As Ever/Body is primarily a brick and mortar business, the company was forced to shut down during the pandemic, though it reopened in August of last year. During that time, the company focused its efforts on a few key areas, one being enhancing its existing hospitality services, and the another being a focus on its technology, specifically around the launch of virtual services, including telehealth, which now still a small, yet growing, part of its business.
"In the middle of the pandemic, we launched virtual services and it's picking up considerably. But, at the end of the day, we're a brick and mortar business, we look to create a multi channel business, we do telemedicine today and we do virtual appointments, so we can service the client via a virtual consultation, and very often drive them into the store for this service, but we do see a world where telemedicine becomes a bigger part of our business. And we do see a world where we're servicing clients in an even more holistic way," said Shecter.
Each month since the company reopened has been its best month, and she chalks up to, in part, the rise in Zoom calls.
"Everybody is looking at themselves every day, with more critical eyes on themselves than they've ever had and, as a result of that, people are looking to make changes. The good thing about all of our services is that it's a natural look. It's a progressive look. You can do it one step at a time, and you can evaluate and assess and then do something more, or something else if you so wish to."
The new funding will go toward continuing to building out Ever/Body's technology and client experience, while also investing in new services to expand its current treatment menu. It will also go toward market expansion, with the company planning to open multiple new brick and mortar locations; it plans to have five to seven additional locations over the next couple of years, and 20 locations over the next five years.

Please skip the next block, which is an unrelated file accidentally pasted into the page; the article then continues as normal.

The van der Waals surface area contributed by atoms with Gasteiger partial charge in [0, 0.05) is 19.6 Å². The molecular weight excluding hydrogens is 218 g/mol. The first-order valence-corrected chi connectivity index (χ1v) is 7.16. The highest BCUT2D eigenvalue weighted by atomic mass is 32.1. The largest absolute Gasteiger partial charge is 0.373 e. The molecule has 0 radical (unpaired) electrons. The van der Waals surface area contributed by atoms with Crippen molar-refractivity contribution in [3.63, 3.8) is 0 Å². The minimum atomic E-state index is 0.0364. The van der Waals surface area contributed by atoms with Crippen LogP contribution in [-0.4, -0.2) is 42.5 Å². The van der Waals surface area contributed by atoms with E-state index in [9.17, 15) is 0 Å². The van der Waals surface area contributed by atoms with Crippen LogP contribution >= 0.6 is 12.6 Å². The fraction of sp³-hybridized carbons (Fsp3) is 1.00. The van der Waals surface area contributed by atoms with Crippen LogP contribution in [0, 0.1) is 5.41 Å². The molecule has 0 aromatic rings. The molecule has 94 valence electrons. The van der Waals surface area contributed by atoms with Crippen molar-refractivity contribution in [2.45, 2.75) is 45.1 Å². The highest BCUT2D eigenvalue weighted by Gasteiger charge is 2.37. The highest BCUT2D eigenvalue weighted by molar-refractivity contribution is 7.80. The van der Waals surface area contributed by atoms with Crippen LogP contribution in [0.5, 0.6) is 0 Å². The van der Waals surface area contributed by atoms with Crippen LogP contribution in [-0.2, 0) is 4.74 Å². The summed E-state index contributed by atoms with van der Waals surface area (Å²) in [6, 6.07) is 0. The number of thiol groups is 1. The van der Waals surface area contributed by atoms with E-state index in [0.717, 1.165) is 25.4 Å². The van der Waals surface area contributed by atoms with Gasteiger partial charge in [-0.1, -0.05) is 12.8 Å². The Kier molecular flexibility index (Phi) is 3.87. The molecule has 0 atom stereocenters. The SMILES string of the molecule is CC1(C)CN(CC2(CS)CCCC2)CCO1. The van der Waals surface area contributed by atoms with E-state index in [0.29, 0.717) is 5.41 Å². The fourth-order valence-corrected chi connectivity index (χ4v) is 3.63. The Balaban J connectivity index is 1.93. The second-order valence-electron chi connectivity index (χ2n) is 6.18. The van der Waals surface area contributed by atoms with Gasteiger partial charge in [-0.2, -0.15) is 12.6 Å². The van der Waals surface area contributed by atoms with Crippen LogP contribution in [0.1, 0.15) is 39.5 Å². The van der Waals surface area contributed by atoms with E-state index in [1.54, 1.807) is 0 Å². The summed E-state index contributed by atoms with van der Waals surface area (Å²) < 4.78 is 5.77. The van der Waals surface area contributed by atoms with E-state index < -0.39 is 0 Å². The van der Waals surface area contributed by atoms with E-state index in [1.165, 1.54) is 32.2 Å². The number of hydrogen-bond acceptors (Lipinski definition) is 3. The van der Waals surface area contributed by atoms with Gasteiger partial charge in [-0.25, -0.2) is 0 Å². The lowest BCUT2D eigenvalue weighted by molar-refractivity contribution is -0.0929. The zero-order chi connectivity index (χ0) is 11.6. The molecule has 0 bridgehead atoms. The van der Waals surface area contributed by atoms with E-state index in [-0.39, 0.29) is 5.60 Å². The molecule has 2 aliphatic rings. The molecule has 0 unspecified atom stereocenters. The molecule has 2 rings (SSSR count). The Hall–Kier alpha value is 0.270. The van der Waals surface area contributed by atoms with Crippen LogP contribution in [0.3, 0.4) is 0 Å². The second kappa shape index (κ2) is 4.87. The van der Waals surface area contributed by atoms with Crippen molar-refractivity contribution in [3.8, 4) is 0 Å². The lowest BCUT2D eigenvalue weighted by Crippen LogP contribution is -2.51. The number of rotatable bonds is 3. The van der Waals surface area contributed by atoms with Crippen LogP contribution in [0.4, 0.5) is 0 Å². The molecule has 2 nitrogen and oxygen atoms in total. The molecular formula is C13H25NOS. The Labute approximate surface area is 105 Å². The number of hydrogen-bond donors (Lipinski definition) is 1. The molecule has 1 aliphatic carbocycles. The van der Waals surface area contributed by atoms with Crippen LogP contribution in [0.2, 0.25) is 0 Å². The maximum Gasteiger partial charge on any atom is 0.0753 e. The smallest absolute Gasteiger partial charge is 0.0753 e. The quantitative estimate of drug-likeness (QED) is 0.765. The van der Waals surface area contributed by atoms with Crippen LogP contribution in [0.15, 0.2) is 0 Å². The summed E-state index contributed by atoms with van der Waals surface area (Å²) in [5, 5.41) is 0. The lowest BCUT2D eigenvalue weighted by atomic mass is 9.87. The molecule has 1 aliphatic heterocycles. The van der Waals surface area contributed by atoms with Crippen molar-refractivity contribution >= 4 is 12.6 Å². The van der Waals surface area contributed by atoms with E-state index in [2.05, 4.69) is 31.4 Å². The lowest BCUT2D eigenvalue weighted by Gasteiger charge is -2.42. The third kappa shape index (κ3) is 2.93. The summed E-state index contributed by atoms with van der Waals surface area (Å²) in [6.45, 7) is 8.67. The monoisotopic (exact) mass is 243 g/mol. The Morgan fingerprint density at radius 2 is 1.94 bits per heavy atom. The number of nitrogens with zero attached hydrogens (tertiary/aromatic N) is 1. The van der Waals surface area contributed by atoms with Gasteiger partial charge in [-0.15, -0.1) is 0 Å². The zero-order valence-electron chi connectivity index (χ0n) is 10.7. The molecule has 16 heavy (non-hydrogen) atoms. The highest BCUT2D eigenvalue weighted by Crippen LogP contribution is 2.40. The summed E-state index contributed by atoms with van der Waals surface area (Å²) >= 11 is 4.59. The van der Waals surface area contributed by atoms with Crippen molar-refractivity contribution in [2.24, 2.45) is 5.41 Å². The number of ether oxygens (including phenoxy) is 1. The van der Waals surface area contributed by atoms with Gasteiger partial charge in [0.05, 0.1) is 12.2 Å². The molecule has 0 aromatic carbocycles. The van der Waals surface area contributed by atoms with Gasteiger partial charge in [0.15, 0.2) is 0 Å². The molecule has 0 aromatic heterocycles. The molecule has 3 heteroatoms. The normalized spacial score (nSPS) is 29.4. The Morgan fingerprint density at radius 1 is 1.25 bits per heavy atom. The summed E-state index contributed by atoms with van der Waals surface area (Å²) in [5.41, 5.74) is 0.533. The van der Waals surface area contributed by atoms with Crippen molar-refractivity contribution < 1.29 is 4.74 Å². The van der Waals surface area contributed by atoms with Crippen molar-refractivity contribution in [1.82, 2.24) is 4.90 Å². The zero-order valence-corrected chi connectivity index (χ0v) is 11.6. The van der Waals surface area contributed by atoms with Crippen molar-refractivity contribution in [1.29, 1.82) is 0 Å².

Ever/Body will also roll out a line of branded prescription dermatology products, aimed at addressing conditions such as acne, hyperpigmentation, wrinkle reduction, rosacea and hair growth, which it plans to sell both on its website and in its stores.
"That's where the opportunity for telehealth comes into play, where the client is having a particular issue and they don't want to come into a store or they don't live in an area where our stores are currently located. They can have a virtual service and it takes our business to a completely different level, it's really a multi-channel business then," said Shecter.
The cosmetic dermatology space is young, but growing quickly: by 2028, it is expected to grow to $125 billion, partially because of the pandemic, partially because of the increased focus on health and wellness, and the fact that the treatment is non-invasive. That means there is going to be an enormous opportunity for a company like Ever/Body to capture market share.
Shecter likens it to where the boutique fitness space was 10 years ago, when it was just launching; now there are a lot of choices. The same thing will to cosmetic dermatology.
"I really think that we are going to be in a similar situation. Telemedicine is taking off, these kinds of services are going to go through an incredible trajectory and I think we're well poised to capture that," Shecter said.
It also helps, she explained, that other companies in the space are not deploying technology in the same way that Ever/Body is.
"While there are competitors, certainly, in the space, nobody has approached it the way we have. Our technology will become even more integrated, as we grow with our expansion, and also with our clients. So, anybody that's doing cosmetic derm, I guess, is taking market share, but doing it with a technology first business is unique," she said.